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I have got so far the 2D density of states as $g(\epsilon)=\frac{Am}{\pi\hbar^2}$ where $A$ is the area of the "square" and $m$ is the the electron mass. Then I have found an expression for the the chemical potential for the gas using: $N={\int_0^\infty}g(\epsilon)n_Fd\epsilon$, where $n_F$ is the fermi distribution function. This spits out $N=\frac{Am}{\pi\hbar^2}k_BT\ln(1+e^{\frac{\mu}{k_BT}})$, and taking the limit of $T$ goes to zero we get $\epsilon_F=\frac{N\pi\hbar^2}{Am}$, so $\mu=k_BT\ln(e^{\frac{\epsilon_F}{k_BT}}-1)$. This is where I start to get a little stuck. I am thinking I should next work out $<E>=\int_0^\infty{n_F}{\epsilon}g(\epsilon){d}\epsilon$ However I think this is going down the wrong route (or I can't get the algebra right) as I have a hint to use the result $\int_{-\infty}^{\infty}dx\frac{x^2e^x}{(e^x+1)^2}=\frac{\pi^2}{3}$. If anyone has a hint on where I should be going then it'd be much appreciated!

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Do you want this "at" T = 0, or at T small, but nonzero? If it's the latter, you want to look up "Sommerfeld expansion". – Lagerbaer Apr 9 '13 at 17:30
Low T limit, couple of things confusing me if you could take a quick look below – Dmist Apr 10 '13 at 13:29
up vote 1 down vote accepted

The procedure to obtain the specific heat of a free electron gas in arbitrary dimension is related to the so-called Sommerfeld expansion that is applied to integrals of the form

$$I(\mu,T)=\int_{-\infty}^{+\infty} d\epsilon \, f(\epsilon) n_F(\epsilon) $$

where $n_F(\epsilon)$ is the Fermi-Dirac distribution and $f(\epsilon)$ is an arbitrary function which vanishes at $\epsilon \rightarrow -\infty$ and diverges as a power law when $\epsilon \rightarrow +\infty$.

This technique uses the fact that the derivative of the Fermi function is peaked around the chemical potential $\mu$ and broadened by $k_BT$ [and indeed collapses to $-\delta(\epsilon-\mu)$ at $T=0$]. Therefore, if the function behaves as above, which is true for $f(\epsilon)=\epsilon g(\epsilon$), we can integrate by parts to get

$$\int_{-\infty}^{+\infty} d\epsilon \, f(\epsilon) n_F(\epsilon)=-\int_{-\infty}^{+\infty} d\epsilon \, F(\epsilon) \dfrac{\partial n_F}{\partial \epsilon}$$ where $$ F(\epsilon)=\int_{-\infty}^{\epsilon}d\epsilon' f(\epsilon')$$ and expand $F(\epsilon)$ around $\epsilon=\mu$ in Taylor series $$F(\epsilon)=F(\mu)+\sum_{k=1}^{+\infty} \dfrac{F^{(k)}(\mu)}{k!}(\epsilon-\mu)^k$$ with $F^{(k)}(\mu)$ being the $k$-th derivarive of the function $F$. Observing that $(-\partial n_F/\partial \epsilon)$ is normalized to unity and that is an even function (so that only terms even in $k$ contribute) we can go back to the original function $f(\epsilon)$ and using $x=\beta(\epsilon-\mu)$ $$I(\mu,T)=\int_{-\infty}^{\mu}d\epsilon f(\epsilon)+\sum_{k=1}^{+\infty} \dfrac{f_k}{\beta^{2k}}\dfrac{d^{2k-1}}{d\epsilon^{2k-1}}f(\epsilon)\Bigg|_{\epsilon=\mu}$$ with coefficients $$f_k=\int_{-\infty}^{+\infty} dx \dfrac{x^{2k}}{(2k)!}\left(-\dfrac{d}{dx} \dfrac{1}{e^x+1}\right)dx$$ Using this you should not have any problem to find the mean kinetic energy for the free 2DEG and from there the specific heat.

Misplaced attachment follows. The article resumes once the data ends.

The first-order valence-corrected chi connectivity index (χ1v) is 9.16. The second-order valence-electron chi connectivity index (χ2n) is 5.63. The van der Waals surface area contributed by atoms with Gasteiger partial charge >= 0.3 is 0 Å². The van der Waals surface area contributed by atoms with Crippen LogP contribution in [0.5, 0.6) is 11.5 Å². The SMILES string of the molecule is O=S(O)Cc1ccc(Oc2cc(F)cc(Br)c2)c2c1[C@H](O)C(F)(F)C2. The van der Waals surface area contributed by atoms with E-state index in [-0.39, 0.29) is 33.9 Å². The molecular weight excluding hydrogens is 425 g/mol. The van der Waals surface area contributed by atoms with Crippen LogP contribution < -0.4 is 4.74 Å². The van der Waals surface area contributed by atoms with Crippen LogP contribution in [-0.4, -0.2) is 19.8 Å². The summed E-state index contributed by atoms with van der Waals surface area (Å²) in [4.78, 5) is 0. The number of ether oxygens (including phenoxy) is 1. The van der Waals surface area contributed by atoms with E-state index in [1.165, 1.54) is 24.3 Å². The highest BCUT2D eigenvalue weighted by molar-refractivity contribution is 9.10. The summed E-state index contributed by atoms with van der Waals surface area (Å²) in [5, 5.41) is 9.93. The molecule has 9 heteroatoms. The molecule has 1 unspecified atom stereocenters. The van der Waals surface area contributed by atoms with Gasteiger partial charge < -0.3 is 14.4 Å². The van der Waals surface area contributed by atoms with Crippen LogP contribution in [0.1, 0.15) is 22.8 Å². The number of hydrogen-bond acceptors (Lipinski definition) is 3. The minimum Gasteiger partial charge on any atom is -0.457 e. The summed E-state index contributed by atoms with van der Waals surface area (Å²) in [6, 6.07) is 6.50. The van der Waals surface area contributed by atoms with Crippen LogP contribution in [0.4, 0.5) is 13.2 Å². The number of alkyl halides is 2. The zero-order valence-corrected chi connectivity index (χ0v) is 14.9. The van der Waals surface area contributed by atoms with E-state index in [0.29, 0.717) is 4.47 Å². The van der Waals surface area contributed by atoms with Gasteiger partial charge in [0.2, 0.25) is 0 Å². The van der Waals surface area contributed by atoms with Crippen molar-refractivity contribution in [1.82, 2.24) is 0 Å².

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Okay, after looking at it for quite a while I'm pretty happy bar a couple of things, firstly the function $f(\epsilon)$ should vanish for epsilon goes to minus infinity, however in this case $f(\epsilon)=g(\epsilon)\epsilon$ and the density of sates is just a constant, so f diverges at minus infinity? Also, I'm confused why the integral's upper limit can be changed to $\mu$ (or even to $\epsilon_F$ as I've seen in some places). Is it that the fermi function goes quickly to zero within a couple of $k_BT$ of the Fermi energy (or chemical potential) and T is small so limit is pretty much $\mu$ – Dmist Apr 10 '13 at 12:23
The DOS is not constant everywhere. It's zero below the single particle ground state energy, which we set to 0. So $f(\epsilon) = 0$ for $\epsilon <0 $. It's only constant above that. Next, in the limit of very low $T$, if you do the expansion, you'll find that $\mu = \epsilon_F$. I think there's a typo in the post in the definition of $F(\epsilon)$. I think it should read $F(\epsilon) := \int_{-\infty}^\epsilon d\epsilon' f(\epsilon')$. – Lagerbaer Apr 10 '13 at 15:47
@Lagerbaer: Yep, there is a typo. I fixed it. Thanks! – DaniH Apr 10 '13 at 17:07
@Dmist: I forgot to mention that the integral you give as hint appears at first order in the Sommerfeld expansion. – DaniH Apr 10 '13 at 21:32
Ahh okay, so we set it to zero for $\epsilon$ below zero but that doesn't matter anyway as we can neglect any terms which don't depend on T as that's all we're interested in for the heat capacity. I get out $C/N=\frac{(\pi{k_B})^2N}{6\epsilon_F}T$ which gives the total heat capacity of a metal the required form of $AT^3+BT$ (I am kind of assuming this dependence on T is general for d dimensions) – Dmist Apr 11 '13 at 10:48

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